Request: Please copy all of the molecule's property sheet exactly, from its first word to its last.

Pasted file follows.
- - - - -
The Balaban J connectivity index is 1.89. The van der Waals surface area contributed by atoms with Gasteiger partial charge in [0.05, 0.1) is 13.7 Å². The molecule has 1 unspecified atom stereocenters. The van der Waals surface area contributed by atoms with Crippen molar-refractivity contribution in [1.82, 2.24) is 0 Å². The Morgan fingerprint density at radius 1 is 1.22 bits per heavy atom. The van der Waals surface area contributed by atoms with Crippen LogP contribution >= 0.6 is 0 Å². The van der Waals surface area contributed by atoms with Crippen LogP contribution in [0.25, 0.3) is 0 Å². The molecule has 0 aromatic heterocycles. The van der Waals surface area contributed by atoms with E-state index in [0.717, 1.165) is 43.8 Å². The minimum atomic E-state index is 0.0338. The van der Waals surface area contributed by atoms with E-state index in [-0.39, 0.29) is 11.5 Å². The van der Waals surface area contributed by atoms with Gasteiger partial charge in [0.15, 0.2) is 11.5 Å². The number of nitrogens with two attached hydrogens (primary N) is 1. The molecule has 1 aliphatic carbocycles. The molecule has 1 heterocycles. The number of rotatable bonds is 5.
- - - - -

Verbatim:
The Balaban J connectivity index is 1.89. The van der Waals surface area contributed by atoms with Gasteiger partial charge in [0.05, 0.1) is 13.7 Å². The molecule has 1 unspecified atom stereocenters. The van der Waals surface area contributed by atoms with Crippen molar-refractivity contribution in [1.82, 2.24) is 0 Å². The Morgan fingerprint density at radius 1 is 1.22 bits per heavy atom. The van der Waals surface area contributed by atoms with Crippen LogP contribution >= 0.6 is 0 Å². The van der Waals surface area contributed by atoms with Crippen LogP contribution in [0.25, 0.3) is 0 Å². The molecule has 0 aromatic heterocycles. The van der Waals surface area contributed by atoms with E-state index in [0.717, 1.165) is 43.8 Å². The minimum atomic E-state index is 0.0338. The van der Waals surface area contributed by atoms with E-state index in [-0.39, 0.29) is 11.5 Å². The van der Waals surface area contributed by atoms with Gasteiger partial charge in [0.15, 0.2) is 11.5 Å². The number of nitrogens with two attached hydrogens (primary N) is 1. The molecule has 1 aliphatic carbocycles. The molecule has 1 heterocycles. The number of rotatable bonds is 5.